Mark Wilson carries a rainbow flag during San Francisco’s 42nd annual gay pride parade, June 24, 2012. Noah Berger/AP

LGBTQ Rights: The Quest for Equality

The recent Supreme Court decision legalizing gay marriage throughout the United States is a victory for equality that resonates with the African-American experience in this country. It is not only vitally important to the 4.6 percent of African-Americans who identify as LGBTQ — a higher percentage than any other race or ethnicity — but also to the millions who work towards black liberation and equality. Indeed, the methods utilized by activists to attain marriage equality are very reminiscent of those that achieved the passage of the Civil Rights Act and other vital legislation in the 1960s.

Through civil disobedience, grassroots activism, and, eventually, organized legal battles, both movements were able to accomplish seemingly lofty goals. Similarly, by mobilizing every faction of the country into supportive coalitions, they ensured that their causes quickly became exponentially more integrated mainstream discourse. In fact, the NAACP has solidified the connection between LGBT and African-American civil rights activism for years through its resolution in support of marriage equality. In the resolution, the NAACP affirms that it strives to attain equal rights for all people, and argues that much like black civil rights, the right to “marriage equality is deeply rooted in the 14th Amendment”. The unwavering support of the nation’s oldest civil rights organization was not only vital in ending the harmful stereotype that LGBT rights are not supported within the African-American community, but also necessary in the marriage equality movement achieving its widespread success. However, while both movements should celebrate their accomplishments, they must also understand that there is vital work still to be done.

Although last week’s landmark ruling on marriage equality represents a once unfathomable accomplishment to many who have devoted their lives to LGBT activism, there are still substantial obstacles blocking the path to true equality. In 29 states, it is still legal to fire someone for being gay or lesbian. In 32 states, it is legal to do the same to people who are queer or transgender. Likewise, while many African-Americans fought hard for integrated schools, equal protection under the law, and secure voting rights, the struggle continues for those same liberties and equalities. Today racial gaps in education are at the highest levels ever recorded, black men are six times more likely than white men to be incarcerated, and the Supreme Court has rolled back key protections in the Voting Rights Act.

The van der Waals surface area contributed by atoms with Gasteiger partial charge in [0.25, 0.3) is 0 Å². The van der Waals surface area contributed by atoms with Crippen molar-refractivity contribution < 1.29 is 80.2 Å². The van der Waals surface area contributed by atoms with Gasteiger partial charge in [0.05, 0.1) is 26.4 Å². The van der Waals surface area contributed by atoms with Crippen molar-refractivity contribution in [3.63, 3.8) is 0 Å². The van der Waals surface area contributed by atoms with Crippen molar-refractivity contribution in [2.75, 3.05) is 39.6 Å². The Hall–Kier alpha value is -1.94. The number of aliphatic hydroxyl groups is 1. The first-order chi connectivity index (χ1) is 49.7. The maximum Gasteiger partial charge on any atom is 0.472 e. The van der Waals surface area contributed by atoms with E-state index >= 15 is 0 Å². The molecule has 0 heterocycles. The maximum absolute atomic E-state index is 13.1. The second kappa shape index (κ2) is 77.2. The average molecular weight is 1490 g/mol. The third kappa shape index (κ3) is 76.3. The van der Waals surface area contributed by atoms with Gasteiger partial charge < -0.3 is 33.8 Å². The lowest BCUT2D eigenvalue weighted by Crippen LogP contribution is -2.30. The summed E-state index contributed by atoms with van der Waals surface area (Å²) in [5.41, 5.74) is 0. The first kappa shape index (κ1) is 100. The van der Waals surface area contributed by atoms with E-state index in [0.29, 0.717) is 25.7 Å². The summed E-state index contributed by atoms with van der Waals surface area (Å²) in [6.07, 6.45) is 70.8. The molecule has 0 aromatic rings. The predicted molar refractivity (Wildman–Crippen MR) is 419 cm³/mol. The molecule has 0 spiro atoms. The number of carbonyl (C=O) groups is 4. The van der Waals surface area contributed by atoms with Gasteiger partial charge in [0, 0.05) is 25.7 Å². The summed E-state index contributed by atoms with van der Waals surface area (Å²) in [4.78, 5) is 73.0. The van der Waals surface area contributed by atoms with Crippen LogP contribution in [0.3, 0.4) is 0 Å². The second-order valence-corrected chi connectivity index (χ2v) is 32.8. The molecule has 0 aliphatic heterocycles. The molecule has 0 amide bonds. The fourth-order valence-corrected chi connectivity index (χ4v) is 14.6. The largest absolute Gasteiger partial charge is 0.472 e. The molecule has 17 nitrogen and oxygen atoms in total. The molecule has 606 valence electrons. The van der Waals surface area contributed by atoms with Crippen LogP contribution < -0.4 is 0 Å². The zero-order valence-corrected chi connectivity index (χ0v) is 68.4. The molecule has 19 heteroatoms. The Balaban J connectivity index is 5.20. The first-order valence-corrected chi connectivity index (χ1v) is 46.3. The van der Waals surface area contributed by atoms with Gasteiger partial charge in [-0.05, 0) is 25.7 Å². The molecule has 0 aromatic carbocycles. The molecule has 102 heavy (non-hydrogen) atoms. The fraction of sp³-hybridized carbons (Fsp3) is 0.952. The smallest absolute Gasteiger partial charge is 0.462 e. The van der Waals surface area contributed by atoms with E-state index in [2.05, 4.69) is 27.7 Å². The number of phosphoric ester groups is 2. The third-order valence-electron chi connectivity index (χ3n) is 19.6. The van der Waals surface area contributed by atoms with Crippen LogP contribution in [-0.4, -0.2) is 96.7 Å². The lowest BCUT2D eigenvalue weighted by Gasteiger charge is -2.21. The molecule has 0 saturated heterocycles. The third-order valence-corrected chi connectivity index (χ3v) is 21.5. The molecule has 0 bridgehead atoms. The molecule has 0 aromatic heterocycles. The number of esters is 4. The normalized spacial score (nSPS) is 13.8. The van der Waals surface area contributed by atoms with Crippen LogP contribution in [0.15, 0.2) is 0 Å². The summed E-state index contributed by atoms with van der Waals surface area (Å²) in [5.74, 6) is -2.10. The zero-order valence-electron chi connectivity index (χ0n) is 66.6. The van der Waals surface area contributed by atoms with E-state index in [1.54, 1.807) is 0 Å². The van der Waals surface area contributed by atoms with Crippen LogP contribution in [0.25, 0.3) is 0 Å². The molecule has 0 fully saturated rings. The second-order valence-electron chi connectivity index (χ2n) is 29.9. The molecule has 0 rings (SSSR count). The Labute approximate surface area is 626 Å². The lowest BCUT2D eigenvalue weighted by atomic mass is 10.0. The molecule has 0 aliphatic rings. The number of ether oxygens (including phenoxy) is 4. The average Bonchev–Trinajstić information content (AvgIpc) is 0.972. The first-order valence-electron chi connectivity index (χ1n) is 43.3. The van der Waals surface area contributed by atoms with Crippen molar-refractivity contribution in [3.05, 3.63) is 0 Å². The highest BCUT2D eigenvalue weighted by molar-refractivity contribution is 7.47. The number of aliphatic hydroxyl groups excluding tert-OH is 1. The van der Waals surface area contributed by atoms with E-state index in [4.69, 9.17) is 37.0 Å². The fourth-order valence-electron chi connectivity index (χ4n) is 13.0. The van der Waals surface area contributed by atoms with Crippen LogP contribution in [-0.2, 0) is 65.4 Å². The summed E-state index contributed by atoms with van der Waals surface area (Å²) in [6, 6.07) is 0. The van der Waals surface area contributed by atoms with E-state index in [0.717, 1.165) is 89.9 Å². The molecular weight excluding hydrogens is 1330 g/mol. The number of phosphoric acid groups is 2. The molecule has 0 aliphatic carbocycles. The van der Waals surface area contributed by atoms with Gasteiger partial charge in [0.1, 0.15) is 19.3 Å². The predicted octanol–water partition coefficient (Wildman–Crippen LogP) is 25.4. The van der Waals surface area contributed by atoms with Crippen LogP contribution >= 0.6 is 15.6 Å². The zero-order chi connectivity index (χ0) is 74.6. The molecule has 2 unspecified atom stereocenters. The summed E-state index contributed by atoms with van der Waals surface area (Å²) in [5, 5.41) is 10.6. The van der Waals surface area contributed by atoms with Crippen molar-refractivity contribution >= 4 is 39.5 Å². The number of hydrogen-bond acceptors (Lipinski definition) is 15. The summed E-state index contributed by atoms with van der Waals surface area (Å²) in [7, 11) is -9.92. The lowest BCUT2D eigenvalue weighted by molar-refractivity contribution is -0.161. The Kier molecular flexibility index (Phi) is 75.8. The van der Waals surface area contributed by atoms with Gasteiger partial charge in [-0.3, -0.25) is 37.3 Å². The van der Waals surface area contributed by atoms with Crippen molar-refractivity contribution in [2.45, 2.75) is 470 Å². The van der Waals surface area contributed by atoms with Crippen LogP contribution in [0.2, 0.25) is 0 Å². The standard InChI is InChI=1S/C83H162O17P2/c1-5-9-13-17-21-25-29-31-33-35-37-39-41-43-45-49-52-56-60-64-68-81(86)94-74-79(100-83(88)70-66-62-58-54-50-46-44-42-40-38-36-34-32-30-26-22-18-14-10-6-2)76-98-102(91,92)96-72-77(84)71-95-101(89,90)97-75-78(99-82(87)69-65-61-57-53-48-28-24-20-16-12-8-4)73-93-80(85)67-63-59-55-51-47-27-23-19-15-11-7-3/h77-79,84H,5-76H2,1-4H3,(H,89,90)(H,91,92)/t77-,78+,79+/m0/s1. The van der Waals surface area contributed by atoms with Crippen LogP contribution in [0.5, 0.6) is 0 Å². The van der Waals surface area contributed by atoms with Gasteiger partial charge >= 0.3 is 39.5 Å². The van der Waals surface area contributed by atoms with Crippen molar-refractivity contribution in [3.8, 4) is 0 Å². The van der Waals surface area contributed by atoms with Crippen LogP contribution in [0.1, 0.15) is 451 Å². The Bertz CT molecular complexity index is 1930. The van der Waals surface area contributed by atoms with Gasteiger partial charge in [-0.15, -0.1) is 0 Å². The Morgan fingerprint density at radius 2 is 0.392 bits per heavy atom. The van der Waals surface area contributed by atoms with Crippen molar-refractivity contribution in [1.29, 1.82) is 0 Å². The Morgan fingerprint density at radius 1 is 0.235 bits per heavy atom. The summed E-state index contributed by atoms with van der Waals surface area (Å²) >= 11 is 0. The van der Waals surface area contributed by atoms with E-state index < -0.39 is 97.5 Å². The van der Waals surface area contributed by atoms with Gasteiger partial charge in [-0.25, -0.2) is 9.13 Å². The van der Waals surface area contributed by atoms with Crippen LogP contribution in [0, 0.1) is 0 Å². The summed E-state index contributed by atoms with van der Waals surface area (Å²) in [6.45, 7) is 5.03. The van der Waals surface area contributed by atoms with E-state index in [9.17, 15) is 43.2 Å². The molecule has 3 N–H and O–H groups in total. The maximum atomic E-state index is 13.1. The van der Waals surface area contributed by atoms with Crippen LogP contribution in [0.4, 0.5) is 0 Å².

The lesson that LGBT activists should learn from the Supreme Court decision is one that black activists learned long ago: don’t give up the fight. Continue pushing for true equality in every facet of life; marriage equality is very significant, but don’t rest until equality is also achieved in the boardroom, the voting booth, the classroom, and the housing market. Furthermore, work to ensure that the gains that have already been made are in fact executed. Despite the Court’s ruling, some states are still refusing to issue marriage licenses, and that cannot be tolerated. It was likely inconceivable to a civil rights activist in 1965 that s/he would have to fight for voting rights again in 2015, yet now the struggle must continue. It is vital to keep the pressure on our elected officials to ensure that true equality is granted, preserved, and protected for all.

Reuben Adolf | NAACP WEB Dubois Public Policy Fellow

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